Address Human Rights Violations Seriously: Hina To Pak Govt

Amid rising cases of forced disappearances in the country, the Human Rights Commission of Pakistan (HRCP) chairperson Hina Jilani on Friday asked the Shehbaz Sharif’s government not to take the issues of human rights violations lightly.

The report said the PTI government failed to get the long-awaited bill passed to criminalise enforced disappearance as a separate autonomous offence despite making commitments since 2018, Dawn reported.
It further explained that the highest number of enforced disappearances (1,108) reported by the Commission of Inquiry on Enforced Disappearance in 2021 was in Balochistan while the highest number of pending cases – 1,417 – were reported from Khyber Pakhtunkhwa.

In February, a large group of protesters held a week-long sit-in in Islamabad against enforced disappearances in Balochistan.

Ms Jilani and HRCP Secretary General Harris Khalique, along with members of the commission, launched the report.

Highlighting the issue of freedom of expression, the report pointed out that at least in nine cases, journalists were intimidated or silenced.

“Although the Prime Minister met a three-member delegation from the sit-in, no progress was made towards recovering their family members,” read the report, adding two students from the University of Balochistan allegedly disappeared in November, stated Dawn.

The report also threw light on the lynching of a Sri Lankan factory manager in Sialkot by a mob on allegations of blasphemy and the savage murder of human rights defender Nazim Jokhio allegedly by PPP lawmakers.

The HRCP asked the government to take steps for protecting the freedom of expression and rights of vulnerable and excluded groups.

“With 5,279 rape cases and 478 honour killings and the macabre murder of Noor Mukhaddam in Islamabad, women’s rights activists rightly spoke of a ‘femicide emergency’ in Pakistan in 2021,” the report said.

It further pointed out delays in court cases and said by year-end there were over 2.14 million cases pending in the judiciary against the 2.15 million in 2020, a slight fall in the backlog of cases.

The HRCP report said a total of 172 laws were enacted by parliament and provincial assemblies: 58 federal and 114 provincial laws.

The report said UN human rights experts called on Pakistan to halt evictions of residents from Gujjar nullah and Orangi nullah in Karachi, and separately appealed for the release of Stephen Masih, a Pakistani Christian from Sialkot detained for two years on blasphemy charges.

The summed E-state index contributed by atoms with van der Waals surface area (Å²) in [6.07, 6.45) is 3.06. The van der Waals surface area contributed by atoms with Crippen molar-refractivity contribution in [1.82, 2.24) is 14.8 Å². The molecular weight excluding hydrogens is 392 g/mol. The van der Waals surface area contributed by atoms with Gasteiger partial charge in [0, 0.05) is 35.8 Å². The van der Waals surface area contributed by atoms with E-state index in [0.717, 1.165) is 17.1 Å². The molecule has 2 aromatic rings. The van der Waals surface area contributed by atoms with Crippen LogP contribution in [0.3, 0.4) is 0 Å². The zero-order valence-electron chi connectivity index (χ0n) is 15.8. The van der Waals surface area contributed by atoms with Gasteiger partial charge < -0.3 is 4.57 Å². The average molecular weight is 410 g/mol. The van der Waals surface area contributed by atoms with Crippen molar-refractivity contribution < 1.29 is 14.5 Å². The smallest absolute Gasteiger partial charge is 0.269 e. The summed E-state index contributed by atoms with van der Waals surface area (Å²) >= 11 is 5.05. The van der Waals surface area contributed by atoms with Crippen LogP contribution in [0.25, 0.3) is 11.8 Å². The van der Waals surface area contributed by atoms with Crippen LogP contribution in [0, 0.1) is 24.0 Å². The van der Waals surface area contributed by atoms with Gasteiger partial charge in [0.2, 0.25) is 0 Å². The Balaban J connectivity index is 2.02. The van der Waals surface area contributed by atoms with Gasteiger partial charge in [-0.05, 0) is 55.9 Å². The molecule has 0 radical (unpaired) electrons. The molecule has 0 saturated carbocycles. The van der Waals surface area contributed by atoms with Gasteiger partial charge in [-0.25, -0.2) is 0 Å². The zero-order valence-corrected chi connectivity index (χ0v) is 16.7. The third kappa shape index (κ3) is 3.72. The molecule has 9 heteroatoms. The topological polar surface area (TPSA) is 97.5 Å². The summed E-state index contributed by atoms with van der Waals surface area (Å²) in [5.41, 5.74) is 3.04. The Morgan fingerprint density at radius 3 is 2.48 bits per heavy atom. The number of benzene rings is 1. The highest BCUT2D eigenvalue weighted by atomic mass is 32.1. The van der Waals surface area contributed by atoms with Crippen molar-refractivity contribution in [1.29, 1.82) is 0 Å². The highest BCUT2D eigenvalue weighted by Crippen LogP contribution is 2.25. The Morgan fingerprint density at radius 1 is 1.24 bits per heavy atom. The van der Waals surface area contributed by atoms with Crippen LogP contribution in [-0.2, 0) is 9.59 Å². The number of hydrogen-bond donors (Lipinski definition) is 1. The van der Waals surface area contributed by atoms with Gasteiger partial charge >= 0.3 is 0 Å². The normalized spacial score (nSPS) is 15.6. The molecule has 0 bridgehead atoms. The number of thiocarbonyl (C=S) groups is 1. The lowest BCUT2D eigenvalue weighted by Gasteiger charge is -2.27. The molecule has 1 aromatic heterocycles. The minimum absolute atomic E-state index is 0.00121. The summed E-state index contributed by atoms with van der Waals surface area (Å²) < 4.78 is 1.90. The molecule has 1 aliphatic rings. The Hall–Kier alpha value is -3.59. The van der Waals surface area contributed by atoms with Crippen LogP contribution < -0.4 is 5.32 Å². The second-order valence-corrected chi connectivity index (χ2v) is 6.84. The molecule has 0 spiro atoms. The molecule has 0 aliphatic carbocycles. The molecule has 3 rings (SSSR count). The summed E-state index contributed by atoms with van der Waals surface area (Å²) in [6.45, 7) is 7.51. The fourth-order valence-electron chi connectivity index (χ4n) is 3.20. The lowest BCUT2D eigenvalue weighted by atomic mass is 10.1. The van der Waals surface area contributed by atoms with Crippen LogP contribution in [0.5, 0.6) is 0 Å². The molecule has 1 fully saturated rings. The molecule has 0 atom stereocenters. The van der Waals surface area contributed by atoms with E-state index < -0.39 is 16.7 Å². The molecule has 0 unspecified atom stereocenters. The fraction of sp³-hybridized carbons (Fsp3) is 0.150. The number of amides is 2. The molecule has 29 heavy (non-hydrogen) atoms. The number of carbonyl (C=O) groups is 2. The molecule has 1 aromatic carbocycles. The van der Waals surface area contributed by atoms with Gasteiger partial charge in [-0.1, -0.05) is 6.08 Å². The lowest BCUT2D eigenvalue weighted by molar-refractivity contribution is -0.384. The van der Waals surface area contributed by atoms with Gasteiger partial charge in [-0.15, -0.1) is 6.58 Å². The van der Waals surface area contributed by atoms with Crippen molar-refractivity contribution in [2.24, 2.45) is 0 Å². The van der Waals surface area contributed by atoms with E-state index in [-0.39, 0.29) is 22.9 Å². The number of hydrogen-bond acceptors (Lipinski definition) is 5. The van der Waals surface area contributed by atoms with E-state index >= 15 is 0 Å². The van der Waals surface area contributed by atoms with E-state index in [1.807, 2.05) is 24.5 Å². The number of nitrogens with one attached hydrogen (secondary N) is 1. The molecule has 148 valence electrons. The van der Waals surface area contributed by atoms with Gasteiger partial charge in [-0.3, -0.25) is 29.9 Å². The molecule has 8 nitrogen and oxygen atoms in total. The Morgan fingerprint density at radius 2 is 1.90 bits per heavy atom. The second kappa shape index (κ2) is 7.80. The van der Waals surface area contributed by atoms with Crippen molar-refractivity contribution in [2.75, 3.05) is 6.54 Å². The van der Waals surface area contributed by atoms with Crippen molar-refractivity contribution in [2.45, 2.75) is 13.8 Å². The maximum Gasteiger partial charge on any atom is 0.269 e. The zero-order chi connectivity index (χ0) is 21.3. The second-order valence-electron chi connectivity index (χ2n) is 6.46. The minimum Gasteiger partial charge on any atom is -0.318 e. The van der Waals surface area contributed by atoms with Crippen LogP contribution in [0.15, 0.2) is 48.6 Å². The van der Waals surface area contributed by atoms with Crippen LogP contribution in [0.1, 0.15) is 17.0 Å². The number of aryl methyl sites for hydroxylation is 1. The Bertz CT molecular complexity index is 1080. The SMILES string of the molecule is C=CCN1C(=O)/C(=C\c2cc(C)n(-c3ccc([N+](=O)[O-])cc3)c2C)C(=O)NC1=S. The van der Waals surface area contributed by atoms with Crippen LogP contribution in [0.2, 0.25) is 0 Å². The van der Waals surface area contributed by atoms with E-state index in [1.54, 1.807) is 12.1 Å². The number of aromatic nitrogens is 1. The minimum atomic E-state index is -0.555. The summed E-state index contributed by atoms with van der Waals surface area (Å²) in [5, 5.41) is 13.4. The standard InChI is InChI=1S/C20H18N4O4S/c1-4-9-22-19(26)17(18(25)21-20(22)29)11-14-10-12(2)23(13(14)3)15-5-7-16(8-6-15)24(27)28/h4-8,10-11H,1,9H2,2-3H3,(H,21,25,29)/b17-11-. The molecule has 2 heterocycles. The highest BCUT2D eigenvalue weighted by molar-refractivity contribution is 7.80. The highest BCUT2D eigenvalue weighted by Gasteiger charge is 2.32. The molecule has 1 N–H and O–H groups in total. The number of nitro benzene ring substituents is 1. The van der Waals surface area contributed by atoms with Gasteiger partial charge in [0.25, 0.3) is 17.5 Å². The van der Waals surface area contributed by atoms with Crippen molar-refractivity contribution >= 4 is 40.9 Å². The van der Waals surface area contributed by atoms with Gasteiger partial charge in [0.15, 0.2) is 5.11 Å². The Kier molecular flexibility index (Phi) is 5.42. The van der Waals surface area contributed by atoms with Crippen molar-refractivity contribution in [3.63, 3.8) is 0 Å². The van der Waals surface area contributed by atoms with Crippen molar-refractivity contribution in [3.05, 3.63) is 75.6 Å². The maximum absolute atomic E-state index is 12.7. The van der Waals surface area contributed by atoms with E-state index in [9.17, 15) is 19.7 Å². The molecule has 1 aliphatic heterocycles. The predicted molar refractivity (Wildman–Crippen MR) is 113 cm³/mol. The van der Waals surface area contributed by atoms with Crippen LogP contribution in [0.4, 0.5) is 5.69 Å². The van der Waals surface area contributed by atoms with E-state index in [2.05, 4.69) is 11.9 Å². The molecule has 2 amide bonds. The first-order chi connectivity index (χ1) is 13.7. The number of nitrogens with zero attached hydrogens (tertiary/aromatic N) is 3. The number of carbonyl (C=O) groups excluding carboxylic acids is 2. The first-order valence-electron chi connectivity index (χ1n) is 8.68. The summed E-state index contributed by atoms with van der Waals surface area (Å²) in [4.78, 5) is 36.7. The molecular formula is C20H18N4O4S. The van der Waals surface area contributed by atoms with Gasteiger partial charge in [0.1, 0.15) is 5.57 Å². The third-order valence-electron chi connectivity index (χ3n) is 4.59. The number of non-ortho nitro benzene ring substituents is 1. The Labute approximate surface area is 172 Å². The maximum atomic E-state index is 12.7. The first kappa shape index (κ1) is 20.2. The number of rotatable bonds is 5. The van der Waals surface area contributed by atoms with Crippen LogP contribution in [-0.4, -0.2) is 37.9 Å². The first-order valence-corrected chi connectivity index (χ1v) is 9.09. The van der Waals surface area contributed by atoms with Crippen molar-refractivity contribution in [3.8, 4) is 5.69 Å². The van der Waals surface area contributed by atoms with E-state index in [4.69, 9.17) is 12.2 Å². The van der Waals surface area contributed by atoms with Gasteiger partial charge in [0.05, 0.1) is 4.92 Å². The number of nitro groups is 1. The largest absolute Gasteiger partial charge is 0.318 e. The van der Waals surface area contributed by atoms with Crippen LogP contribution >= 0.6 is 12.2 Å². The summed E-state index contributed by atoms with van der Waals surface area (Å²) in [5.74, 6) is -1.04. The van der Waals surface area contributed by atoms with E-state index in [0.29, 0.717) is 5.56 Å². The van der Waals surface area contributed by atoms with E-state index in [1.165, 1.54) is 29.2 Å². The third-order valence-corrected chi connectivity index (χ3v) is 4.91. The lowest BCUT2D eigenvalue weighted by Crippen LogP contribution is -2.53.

Death plenty was awarded to at least 125 convicts in 2021, including three women, a fall from at least 177 people in 2020, it added.

According to Dawn, the transgender community continues to be marginalised both socially and economically. In Karachi alone, more than 200 threatening video and audio messages sent to transgender persons were reported, creating a sense of fear and insecurity among the community.

Children between the ages of six and 15 years, both boys and girls, remained as susceptible to abuse and violence as other marginalised groups, the report quoted, citing sources.

Moreover, in January, Islamic State militants kidnapped and killed 11 coal miners from the Shia Hazara community, which led to a multiple-day protest against the incident by the community in Quetta, demanding that the then Prime Minister Imran Khan visit their camp. However, Mr Khan termed their demand ‘blackmailing’ and refused to visit them.

In August, the Prime Minister officially launched the much-disputed Single National Curriculum (SNC) for primary schools and seminaries, claiming that this initiative would reduce educational disparities.

However, the SNC drew strong criticism from education experts and human rights defenders for its lack of inclusivity, over-emphasis on Islamic religious content at the expense of religious minorities and poor pedagogy, read the report.

Islamabad’s state terror and crimes against humanity are most unconscionable. In fact, violence against women and girls, including rape, murder, acid attacks, domestic violence, and forced marriage, is quite endemic throughout Pakistan. (ANI)

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